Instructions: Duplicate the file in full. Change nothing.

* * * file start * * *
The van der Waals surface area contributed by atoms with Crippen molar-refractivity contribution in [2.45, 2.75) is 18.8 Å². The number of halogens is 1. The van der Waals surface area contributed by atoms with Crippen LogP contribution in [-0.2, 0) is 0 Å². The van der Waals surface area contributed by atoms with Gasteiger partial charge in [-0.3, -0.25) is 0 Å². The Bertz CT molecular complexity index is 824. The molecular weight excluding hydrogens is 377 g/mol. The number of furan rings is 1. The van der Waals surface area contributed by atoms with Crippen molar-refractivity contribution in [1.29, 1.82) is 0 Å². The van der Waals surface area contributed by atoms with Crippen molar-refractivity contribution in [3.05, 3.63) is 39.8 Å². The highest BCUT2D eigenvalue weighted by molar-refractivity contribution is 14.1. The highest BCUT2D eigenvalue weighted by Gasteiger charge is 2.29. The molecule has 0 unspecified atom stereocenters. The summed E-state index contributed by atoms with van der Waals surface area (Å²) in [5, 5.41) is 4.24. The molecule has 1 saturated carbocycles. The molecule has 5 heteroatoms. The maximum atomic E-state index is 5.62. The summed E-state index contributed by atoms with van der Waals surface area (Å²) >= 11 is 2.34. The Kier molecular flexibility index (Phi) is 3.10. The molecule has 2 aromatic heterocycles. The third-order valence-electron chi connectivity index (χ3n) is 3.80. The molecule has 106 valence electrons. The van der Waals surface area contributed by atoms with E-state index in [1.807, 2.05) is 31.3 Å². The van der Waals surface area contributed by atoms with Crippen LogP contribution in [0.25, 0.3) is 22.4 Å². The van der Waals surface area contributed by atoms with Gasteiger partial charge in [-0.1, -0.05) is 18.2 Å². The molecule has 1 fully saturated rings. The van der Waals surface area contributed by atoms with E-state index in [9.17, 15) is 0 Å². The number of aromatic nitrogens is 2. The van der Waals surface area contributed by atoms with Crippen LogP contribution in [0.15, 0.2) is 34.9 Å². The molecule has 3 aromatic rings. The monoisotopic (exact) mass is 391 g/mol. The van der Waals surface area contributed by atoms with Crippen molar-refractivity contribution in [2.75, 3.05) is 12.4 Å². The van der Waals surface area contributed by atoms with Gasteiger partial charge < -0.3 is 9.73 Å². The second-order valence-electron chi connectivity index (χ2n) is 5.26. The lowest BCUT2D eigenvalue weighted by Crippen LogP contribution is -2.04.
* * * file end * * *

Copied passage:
The van der Waals surface area contributed by atoms with Crippen molar-refractivity contribution in [2.45, 2.75) is 18.8 Å². The number of halogens is 1. The van der Waals surface area contributed by atoms with Crippen LogP contribution in [-0.2, 0) is 0 Å². The van der Waals surface area contributed by atoms with Gasteiger partial charge in [-0.3, -0.25) is 0 Å². The Bertz CT molecular complexity index is 824. The molecular weight excluding hydrogens is 377 g/mol. The number of furan rings is 1. The van der Waals surface area contributed by atoms with Crippen molar-refractivity contribution in [1.29, 1.82) is 0 Å². The van der Waals surface area contributed by atoms with Crippen molar-refractivity contribution in [3.05, 3.63) is 39.8 Å². The highest BCUT2D eigenvalue weighted by molar-refractivity contribution is 14.1. The highest BCUT2D eigenvalue weighted by Gasteiger charge is 2.29. The molecule has 0 unspecified atom stereocenters. The summed E-state index contributed by atoms with van der Waals surface area (Å²) in [5, 5.41) is 4.24. The molecule has 1 saturated carbocycles. The molecule has 5 heteroatoms. The maximum atomic E-state index is 5.62. The summed E-state index contributed by atoms with van der Waals surface area (Å²) >= 11 is 2.34. The Kier molecular flexibility index (Phi) is 3.10. The molecule has 2 aromatic heterocycles. The third-order valence-electron chi connectivity index (χ3n) is 3.80. The molecule has 106 valence electrons. The van der Waals surface area contributed by atoms with E-state index in [1.807, 2.05) is 31.3 Å². The van der Waals surface area contributed by atoms with Crippen LogP contribution in [0.25, 0.3) is 22.4 Å². The van der Waals surface area contributed by atoms with Gasteiger partial charge in [-0.1, -0.05) is 18.2 Å². The molecule has 1 fully saturated rings. The van der Waals surface area contributed by atoms with E-state index in [9.17, 15) is 0 Å². The number of aromatic nitrogens is 2. The van der Waals surface area contributed by atoms with Crippen LogP contribution in [0.15, 0.2) is 34.9 Å². The molecule has 3 aromatic rings. The monoisotopic (exact) mass is 391 g/mol. The van der Waals surface area contributed by atoms with Crippen molar-refractivity contribution in [2.75, 3.05) is 12.4 Å². The van der Waals surface area contributed by atoms with Gasteiger partial charge < -0.3 is 9.73 Å². The second-order valence-electron chi connectivity index (χ2n) is 5.26. The lowest BCUT2D eigenvalue weighted by Crippen LogP contribution is -2.04.